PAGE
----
Battles and diplomacy naturally tend to dominate the narrative of the First World War, but little of either would have been sustained for long without the logistical efforts of the Merchant Navy. For the British this contribution was critical – not just delivering the means to fight to the operational theatres, but underpinning the entire war effort with sustenance and raw materials.
The National Archives has singled out February as a month to reflect on shipwrecks and losses at sea, and this blog, drawing on two case studies, will specifically look at the cost paid by the merchant marine.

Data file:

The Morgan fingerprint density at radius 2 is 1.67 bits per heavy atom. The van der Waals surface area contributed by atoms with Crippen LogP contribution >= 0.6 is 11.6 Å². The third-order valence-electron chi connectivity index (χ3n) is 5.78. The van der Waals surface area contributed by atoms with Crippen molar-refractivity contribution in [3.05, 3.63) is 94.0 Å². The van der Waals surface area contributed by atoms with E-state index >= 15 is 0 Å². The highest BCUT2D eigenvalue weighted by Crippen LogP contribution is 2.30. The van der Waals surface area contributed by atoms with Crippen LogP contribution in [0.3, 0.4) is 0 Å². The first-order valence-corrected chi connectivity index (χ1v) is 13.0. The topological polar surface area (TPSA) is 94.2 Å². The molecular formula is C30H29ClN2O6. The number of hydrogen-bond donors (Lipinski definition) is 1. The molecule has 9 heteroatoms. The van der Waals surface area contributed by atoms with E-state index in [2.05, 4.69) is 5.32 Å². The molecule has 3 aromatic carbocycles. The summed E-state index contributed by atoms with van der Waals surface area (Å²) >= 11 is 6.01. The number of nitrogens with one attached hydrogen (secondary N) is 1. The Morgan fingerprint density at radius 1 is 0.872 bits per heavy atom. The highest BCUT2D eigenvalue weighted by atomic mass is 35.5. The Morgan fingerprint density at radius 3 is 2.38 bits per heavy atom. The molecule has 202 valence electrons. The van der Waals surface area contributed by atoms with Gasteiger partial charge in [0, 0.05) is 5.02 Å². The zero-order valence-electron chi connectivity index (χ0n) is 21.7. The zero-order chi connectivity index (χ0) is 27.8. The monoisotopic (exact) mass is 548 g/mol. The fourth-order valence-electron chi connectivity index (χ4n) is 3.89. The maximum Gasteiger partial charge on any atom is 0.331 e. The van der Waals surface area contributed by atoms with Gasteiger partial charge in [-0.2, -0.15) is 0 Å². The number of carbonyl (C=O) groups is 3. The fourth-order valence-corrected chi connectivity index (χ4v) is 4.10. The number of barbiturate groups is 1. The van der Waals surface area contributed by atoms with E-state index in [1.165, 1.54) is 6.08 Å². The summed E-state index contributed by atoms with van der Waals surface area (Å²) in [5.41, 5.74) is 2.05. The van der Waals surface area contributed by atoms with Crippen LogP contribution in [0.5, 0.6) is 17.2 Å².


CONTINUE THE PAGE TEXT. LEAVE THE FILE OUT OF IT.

A tale of two Laconias
A few years ago I gave a talk on the strange tale of RMS Laconia, a Liner operated by Cunard White Star Line. Laconia was launched in 1921 and had a relatively uneventful service until it was requisitioned in 1939 and converted into an Armed Merchant Cruiser by the Admiralty. It was used as a troop carrier and on one such voyage was used to carry Italian prisoners of war back to Britain. Continue reading »